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Charity drugs 'sold for profit'

Free malaria drugs sent to Africa by international donors are being stolen and resold on commercial markets, a new study has found.

American and British experts bought malaria medicines randomly from private pharmacies in 11 African cities.

They found 6.5%, were supposed to have been donated to government hospitals and clinics.

The study will be published on Thursday in the journal Research and Reports in Tropical Medicine.

The finding was particularly strong in artemesinin combination drugs, the best available malaria drugs, and those often purchased by international donors.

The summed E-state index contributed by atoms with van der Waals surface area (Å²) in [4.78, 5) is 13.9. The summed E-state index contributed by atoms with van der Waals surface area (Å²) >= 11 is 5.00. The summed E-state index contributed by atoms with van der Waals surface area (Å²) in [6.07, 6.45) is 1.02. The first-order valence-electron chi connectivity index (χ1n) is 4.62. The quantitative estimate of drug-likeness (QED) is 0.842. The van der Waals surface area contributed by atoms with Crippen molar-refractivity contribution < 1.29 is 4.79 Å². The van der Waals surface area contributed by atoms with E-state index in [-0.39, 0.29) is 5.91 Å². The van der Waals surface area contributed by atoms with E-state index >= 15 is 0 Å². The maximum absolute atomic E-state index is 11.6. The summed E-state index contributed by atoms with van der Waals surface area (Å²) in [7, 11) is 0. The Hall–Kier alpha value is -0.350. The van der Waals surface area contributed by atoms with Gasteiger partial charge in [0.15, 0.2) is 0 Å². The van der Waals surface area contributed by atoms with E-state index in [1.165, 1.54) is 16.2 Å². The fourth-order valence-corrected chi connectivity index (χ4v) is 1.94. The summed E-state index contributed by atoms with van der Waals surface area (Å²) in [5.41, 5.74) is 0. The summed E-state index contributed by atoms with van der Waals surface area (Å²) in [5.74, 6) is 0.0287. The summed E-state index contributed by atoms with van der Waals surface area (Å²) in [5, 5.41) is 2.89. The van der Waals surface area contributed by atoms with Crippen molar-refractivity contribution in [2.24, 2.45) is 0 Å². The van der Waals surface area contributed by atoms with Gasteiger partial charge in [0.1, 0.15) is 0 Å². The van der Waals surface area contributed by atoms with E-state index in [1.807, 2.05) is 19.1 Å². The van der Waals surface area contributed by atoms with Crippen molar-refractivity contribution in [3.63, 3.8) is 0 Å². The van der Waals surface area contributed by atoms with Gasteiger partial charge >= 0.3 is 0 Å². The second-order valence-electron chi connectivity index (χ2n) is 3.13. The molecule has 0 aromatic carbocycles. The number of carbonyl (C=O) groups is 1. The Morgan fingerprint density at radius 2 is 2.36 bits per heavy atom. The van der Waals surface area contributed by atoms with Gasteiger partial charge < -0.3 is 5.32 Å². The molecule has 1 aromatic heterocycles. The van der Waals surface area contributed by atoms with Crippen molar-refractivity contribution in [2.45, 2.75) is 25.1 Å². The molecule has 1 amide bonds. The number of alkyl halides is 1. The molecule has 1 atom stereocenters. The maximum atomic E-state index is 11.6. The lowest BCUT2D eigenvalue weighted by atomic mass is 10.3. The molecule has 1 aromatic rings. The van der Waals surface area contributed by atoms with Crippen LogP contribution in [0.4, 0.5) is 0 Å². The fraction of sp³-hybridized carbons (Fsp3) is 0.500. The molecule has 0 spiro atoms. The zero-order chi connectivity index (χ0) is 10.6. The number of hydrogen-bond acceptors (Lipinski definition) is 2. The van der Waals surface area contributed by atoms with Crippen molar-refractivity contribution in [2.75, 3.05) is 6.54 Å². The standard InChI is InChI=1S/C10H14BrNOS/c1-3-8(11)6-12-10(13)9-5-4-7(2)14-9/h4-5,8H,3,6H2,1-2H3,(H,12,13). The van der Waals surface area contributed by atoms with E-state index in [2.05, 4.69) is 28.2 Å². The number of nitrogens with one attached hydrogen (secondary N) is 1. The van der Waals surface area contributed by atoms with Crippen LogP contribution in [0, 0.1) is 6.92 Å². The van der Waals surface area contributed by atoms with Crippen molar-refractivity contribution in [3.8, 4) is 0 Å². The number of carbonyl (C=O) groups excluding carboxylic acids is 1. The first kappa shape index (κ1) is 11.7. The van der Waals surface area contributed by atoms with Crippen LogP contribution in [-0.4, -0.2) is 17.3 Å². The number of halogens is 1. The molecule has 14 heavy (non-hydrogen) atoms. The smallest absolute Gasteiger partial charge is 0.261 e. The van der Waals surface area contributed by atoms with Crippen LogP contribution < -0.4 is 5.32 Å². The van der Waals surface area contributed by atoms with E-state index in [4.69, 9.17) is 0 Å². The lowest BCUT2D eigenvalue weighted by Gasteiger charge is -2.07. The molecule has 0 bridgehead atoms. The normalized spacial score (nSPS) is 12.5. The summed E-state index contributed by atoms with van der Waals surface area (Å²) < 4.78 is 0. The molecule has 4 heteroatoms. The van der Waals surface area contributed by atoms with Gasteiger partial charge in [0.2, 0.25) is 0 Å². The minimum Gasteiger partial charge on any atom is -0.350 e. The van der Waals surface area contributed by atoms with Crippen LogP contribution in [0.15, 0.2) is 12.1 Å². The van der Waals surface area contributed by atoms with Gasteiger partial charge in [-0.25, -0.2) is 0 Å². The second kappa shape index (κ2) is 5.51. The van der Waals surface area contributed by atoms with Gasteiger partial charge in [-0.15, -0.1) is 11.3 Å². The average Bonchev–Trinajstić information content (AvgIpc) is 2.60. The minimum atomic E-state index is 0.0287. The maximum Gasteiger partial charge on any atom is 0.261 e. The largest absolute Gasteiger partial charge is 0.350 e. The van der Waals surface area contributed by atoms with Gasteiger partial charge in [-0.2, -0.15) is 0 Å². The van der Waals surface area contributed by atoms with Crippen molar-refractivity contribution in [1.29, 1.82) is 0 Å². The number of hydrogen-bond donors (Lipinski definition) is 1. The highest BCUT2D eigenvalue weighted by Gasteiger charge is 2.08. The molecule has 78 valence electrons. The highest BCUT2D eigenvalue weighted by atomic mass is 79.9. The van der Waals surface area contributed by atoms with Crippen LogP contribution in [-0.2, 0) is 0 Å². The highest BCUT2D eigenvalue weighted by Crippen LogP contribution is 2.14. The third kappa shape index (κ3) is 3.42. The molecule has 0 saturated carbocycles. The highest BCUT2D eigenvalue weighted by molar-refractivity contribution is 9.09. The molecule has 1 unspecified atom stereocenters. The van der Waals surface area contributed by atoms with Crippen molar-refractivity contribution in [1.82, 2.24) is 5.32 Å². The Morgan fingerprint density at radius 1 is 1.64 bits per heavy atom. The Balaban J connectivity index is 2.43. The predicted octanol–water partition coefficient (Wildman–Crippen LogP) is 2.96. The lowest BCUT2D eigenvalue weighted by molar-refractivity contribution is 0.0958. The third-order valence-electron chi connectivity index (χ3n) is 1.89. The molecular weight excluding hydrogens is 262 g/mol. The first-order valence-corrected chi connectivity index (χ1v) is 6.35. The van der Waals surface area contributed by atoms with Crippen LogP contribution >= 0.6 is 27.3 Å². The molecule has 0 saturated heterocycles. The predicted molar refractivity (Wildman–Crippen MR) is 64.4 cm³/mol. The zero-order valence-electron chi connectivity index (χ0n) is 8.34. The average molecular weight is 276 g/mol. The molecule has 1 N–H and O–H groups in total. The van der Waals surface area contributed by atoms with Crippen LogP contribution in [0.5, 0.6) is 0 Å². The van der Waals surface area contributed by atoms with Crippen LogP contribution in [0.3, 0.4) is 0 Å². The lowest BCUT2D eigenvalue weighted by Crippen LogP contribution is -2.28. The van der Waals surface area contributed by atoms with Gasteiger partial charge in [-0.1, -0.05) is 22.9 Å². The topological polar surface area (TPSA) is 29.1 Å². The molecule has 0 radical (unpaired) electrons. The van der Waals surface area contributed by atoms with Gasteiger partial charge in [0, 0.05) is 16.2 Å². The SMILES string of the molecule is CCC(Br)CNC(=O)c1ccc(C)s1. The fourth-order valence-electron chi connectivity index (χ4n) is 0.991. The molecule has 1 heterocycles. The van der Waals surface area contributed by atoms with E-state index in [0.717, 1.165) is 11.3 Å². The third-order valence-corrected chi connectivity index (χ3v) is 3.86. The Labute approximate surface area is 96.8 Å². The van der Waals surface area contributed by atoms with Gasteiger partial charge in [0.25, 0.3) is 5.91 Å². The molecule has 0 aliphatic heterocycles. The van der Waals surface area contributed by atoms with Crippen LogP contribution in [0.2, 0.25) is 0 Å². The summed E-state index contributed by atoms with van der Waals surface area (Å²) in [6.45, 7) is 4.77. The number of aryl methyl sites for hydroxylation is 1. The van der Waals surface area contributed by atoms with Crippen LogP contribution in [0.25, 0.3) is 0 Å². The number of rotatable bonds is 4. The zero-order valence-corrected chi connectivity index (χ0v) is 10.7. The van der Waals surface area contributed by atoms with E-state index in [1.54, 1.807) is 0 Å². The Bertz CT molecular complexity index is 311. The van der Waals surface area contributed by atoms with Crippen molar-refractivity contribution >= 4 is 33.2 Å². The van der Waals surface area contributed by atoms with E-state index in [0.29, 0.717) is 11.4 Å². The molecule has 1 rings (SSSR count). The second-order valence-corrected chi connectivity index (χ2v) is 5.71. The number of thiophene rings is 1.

In 2007, they found about 15% of such donated drugs had been stolen for resale. This year, it was nearly 30%.

According to an audit last year by the US President's Malaria Initiative, about 640,000 dollars (£417,000) of medicines sent to Angola vanished from airports and the government's medicines warehouse.

"Critical malaria commodities are not reaching their intended beneficiaries and more Angolans may be unnecessary victims," the report said.

Outside experts said donated drugs regularly disappear across corruption-plagued Africa.

"The study is important because it clearly documents something that we need to study (the issue) more closely," said Tido von Schoen-Angerer, a director at Medecins Sans Frontieres, which works across Africa.

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